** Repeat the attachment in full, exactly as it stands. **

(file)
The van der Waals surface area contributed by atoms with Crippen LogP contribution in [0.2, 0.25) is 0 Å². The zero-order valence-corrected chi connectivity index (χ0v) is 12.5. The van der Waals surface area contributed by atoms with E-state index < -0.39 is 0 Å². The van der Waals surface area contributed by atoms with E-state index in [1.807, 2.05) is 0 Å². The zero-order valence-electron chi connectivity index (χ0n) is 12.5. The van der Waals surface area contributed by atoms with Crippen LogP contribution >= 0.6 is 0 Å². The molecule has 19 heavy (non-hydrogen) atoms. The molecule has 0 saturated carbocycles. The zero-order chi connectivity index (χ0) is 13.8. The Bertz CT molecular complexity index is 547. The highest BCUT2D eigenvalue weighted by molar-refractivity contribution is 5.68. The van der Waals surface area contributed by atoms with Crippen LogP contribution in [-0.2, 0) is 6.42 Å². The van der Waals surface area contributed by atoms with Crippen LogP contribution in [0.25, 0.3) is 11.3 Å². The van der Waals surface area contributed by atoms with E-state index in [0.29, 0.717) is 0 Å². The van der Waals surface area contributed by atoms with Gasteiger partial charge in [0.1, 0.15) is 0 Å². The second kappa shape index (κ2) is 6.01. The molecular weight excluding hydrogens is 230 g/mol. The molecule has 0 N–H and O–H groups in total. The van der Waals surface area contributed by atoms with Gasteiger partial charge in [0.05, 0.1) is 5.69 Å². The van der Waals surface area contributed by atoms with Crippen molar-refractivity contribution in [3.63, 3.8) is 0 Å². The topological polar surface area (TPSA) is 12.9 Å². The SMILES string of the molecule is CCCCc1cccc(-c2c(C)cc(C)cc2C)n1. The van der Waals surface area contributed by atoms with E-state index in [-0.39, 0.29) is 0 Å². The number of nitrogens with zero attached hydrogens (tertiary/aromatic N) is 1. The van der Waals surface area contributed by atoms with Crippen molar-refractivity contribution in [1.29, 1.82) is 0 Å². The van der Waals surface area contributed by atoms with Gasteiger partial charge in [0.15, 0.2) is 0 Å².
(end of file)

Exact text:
The van der Waals surface area contributed by atoms with Crippen LogP contribution in [0.2, 0.25) is 0 Å². The zero-order valence-corrected chi connectivity index (χ0v) is 12.5. The van der Waals surface area contributed by atoms with E-state index < -0.39 is 0 Å². The van der Waals surface area contributed by atoms with E-state index in [1.807, 2.05) is 0 Å². The zero-order valence-electron chi connectivity index (χ0n) is 12.5. The van der Waals surface area contributed by atoms with Crippen LogP contribution >= 0.6 is 0 Å². The molecule has 19 heavy (non-hydrogen) atoms. The molecule has 0 saturated carbocycles. The zero-order chi connectivity index (χ0) is 13.8. The Bertz CT molecular complexity index is 547. The highest BCUT2D eigenvalue weighted by molar-refractivity contribution is 5.68. The van der Waals surface area contributed by atoms with Crippen LogP contribution in [-0.2, 0) is 6.42 Å². The van der Waals surface area contributed by atoms with Crippen LogP contribution in [0.25, 0.3) is 11.3 Å². The van der Waals surface area contributed by atoms with E-state index in [0.29, 0.717) is 0 Å². The van der Waals surface area contributed by atoms with Gasteiger partial charge in [0.1, 0.15) is 0 Å². The second kappa shape index (κ2) is 6.01. The molecular weight excluding hydrogens is 230 g/mol. The molecule has 0 N–H and O–H groups in total. The van der Waals surface area contributed by atoms with Gasteiger partial charge in [0.05, 0.1) is 5.69 Å². The van der Waals surface area contributed by atoms with Crippen molar-refractivity contribution in [3.63, 3.8) is 0 Å². The topological polar surface area (TPSA) is 12.9 Å². The SMILES string of the molecule is CCCCc1cccc(-c2c(C)cc(C)cc2C)n1. The van der Waals surface area contributed by atoms with E-state index in [-0.39, 0.29) is 0 Å². The number of nitrogens with zero attached hydrogens (tertiary/aromatic N) is 1. The van der Waals surface area contributed by atoms with Crippen molar-refractivity contribution in [1.29, 1.82) is 0 Å². The van der Waals surface area contributed by atoms with Gasteiger partial charge in [0.15, 0.2) is 0 Å².